What do you think? Think I can make it?
Mom…would you turn the camera on already?
Thinking, thinking, thinking……
Rah, Rah Ree, Kick ‘em in the knee!
Rah Rah Rass, Kick ‘em in the ass! other knee!
Come on Mom! My bloomers are giving me a wedgie!
Can we go now? I see Dairy Queen in my future.
Badly…but the Cheeleaders were HAWT!!!!!!
Lately, I have found myself in an insurmountable amount of emotional pain. Pain that reverberates through my entire body, leaving me limp, and hopeless, with nowhere to turn. People? I lost all ability to cope, with even the most minute of issues. It has been next to impossible for me to function in what I would consider a normal way. The way that I have always been.
I am incredibly angry. Irritable. Irrational. One moment, happy, the next sad. The next? So angry that I have walked out on my family (twice) and spent the night in a hotel room by myself, ranting at what I don’t know. That brief respite, however unjustified, left me feeling drained and comatose. Depression cuts you off from everything that is important to you. I don’t have the energy to talk to my parents or the rest of my family or friends, because oh my Lord, I just can’t fake it any more. In my mind, why even try because most people, sadly even my family, just don’t get it. Let’s be frank here. How could they understand when they haven’t gone through it themselves?
Much of my family and friends have told me that I just need to get past it. I am overreacting. Granted, in my youth, I was good at that. Perhaps I should have been an actress. So who can blame those who believe that what I am going through is nothing more than an emotional tantrum?
Those who love me most just don’t get it. My way to deal with it, though not what one would consider the best, is to shut them off. Not to call. Not to email. Cut off all but the absolutely necessary contact. Is this the right thing to do? In my heart, no. They love me despite who I am. I guess I just want them to understand. If I were to be truthful, how can they understand unless I take the time to tell them? To tell them until they HEAR me?
“You need to pray more. You need to get more sleep. You need to break through all of this instead of giving in. You need to…you need to…” I had to, as much as it hurts me, stop listening. Because there is something wrong with me. Terribly wrong. That can’t be fixed by prayers or just “getting up off my ass already and dealing with it.” That’s life you know. Get over it. Or so I am told.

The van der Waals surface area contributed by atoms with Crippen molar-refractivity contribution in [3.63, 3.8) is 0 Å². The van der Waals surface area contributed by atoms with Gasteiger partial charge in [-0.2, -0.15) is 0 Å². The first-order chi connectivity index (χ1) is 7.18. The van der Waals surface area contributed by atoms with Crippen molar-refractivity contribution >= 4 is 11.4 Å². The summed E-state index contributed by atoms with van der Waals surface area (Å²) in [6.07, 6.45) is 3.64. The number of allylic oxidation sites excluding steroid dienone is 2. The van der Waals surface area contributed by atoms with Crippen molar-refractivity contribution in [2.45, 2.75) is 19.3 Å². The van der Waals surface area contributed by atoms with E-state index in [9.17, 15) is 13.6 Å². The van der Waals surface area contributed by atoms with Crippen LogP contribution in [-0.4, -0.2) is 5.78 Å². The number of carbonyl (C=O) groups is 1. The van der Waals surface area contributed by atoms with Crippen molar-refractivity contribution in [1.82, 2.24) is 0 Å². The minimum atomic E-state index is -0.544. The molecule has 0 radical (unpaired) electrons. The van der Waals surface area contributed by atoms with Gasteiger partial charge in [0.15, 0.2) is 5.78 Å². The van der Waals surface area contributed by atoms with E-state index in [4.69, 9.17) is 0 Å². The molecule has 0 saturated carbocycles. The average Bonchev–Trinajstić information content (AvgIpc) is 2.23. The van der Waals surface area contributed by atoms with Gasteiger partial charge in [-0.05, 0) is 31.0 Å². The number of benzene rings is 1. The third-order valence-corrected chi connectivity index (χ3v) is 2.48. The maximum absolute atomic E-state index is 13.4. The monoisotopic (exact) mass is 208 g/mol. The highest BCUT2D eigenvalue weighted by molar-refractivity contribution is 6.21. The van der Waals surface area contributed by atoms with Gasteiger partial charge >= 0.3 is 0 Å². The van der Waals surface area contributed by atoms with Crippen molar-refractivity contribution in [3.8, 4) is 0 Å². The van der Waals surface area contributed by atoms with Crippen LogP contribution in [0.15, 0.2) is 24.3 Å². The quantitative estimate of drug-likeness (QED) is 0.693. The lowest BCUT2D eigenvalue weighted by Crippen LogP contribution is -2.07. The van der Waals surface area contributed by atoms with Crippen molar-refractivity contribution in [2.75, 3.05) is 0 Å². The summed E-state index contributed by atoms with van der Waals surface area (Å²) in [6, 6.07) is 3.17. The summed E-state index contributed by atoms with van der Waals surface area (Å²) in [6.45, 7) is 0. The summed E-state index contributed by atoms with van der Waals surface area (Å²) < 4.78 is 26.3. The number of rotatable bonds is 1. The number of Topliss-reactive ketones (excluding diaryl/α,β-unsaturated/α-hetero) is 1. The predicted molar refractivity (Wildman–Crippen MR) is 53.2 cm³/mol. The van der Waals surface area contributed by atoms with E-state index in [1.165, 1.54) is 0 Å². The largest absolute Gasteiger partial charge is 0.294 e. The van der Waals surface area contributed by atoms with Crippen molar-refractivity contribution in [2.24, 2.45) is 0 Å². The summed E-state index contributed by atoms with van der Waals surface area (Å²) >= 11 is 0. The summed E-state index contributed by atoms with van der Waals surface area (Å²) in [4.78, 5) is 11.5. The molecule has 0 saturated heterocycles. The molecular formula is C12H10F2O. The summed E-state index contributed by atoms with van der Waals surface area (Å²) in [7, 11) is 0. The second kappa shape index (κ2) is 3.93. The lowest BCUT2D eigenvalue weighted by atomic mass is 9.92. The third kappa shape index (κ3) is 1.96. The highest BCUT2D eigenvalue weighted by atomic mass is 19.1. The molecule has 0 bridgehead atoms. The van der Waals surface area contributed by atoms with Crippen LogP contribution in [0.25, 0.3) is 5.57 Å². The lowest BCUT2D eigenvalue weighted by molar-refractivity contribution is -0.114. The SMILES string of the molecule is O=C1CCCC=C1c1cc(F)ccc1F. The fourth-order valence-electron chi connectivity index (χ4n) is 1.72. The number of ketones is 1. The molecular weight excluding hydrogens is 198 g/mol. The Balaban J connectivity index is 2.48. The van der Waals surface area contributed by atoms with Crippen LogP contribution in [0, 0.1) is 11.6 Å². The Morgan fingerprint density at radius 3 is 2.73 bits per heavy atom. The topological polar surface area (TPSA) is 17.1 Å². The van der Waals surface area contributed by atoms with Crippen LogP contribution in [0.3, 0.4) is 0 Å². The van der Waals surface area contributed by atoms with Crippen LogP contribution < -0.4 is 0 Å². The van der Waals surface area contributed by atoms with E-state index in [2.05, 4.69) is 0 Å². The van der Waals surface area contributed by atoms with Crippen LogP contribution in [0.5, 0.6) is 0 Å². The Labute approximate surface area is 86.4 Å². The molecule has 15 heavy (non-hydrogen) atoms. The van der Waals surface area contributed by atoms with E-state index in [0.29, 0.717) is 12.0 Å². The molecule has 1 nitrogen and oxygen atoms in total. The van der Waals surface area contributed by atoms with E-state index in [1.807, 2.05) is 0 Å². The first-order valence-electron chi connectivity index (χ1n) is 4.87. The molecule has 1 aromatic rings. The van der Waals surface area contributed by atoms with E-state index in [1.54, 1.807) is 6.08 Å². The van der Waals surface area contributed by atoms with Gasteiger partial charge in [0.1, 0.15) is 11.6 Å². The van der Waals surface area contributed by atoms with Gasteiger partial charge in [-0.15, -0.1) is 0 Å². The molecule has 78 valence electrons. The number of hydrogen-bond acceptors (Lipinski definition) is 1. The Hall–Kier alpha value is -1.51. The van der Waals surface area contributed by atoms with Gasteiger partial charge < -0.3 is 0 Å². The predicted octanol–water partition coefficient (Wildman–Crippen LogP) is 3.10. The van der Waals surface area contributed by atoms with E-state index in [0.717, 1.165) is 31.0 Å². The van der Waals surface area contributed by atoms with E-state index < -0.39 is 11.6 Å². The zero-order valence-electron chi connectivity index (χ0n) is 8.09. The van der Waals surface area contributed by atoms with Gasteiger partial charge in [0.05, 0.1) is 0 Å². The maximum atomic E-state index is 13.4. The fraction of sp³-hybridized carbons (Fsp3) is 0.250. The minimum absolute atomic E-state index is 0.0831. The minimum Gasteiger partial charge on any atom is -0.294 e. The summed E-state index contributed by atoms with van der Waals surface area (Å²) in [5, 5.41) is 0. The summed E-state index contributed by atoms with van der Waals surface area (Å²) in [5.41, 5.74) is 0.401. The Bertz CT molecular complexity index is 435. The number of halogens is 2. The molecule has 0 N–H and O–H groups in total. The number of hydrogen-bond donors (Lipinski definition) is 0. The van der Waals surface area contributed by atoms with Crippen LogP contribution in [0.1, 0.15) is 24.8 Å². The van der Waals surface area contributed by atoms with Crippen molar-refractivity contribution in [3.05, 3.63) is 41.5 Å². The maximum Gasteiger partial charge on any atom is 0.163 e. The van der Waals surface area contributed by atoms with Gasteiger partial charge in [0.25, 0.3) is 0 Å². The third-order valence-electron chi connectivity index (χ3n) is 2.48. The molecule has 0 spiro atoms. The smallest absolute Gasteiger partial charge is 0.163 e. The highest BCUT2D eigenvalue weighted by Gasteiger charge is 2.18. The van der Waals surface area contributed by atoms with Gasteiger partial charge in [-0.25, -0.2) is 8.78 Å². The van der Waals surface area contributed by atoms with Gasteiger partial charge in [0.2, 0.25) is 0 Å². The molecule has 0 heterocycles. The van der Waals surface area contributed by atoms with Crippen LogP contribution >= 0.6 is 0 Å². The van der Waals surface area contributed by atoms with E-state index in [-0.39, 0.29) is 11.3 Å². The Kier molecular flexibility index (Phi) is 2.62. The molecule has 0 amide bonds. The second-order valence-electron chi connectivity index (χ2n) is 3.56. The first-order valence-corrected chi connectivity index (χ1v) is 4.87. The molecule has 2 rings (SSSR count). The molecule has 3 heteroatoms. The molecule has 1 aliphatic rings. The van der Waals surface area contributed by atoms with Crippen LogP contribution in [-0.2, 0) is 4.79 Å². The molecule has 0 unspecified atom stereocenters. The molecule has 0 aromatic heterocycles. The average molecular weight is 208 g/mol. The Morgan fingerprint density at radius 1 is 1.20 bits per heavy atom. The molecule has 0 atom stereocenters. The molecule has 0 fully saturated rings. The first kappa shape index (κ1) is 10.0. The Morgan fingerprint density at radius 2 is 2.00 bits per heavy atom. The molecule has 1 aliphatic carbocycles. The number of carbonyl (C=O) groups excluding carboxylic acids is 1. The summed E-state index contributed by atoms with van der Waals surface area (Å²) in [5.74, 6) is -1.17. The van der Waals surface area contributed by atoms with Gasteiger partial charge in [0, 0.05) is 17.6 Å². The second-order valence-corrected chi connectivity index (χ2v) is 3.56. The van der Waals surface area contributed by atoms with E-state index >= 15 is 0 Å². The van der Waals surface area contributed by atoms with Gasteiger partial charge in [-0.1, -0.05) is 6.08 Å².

Here I am, going through this. Struggling at how I ask for help. In comes, my yearly check up. I have been having physical (read female issues) for about a year and a half now. I am in what is believed to be a peri-menopausal state (or is that country?). Well below the age of the average menopausal woman. The symptoms and other tests I have point to several things, and of course Endometrial Cancer is the only one I can remember. The same day I had my annual, I had a Endometrial Biopsy done and today I got the results.
I am cancer free (even precancerous free).
The doctor talked to me for over an hour and a half after she gave me the results. I talked (babbled), she listened. Can you imagine that? She LISTENED. She had already read my file before my appointment (ya, I know!) and had quite a bit of options for me. Oh my the options. From the least invasive to the one I want to avoid at all costs.
So now? I have a plan. And am moving forward. Tonight? I am happy.
It also helped me, that when I started crying, and became incoherent for NO REASON AT ALL, she put her hand on my shoulder and said “I’m sorry. Let me help you. You poor thing. Let me help.”
And I cried more.
I don’t have cancer. I am going back on antidepressants. I’m not just faking it. And someone believes me. Physically, I have a plan to help me control the aspects of what I am going through. I can do this. More important, I want to.
Watch out world. I am coming back.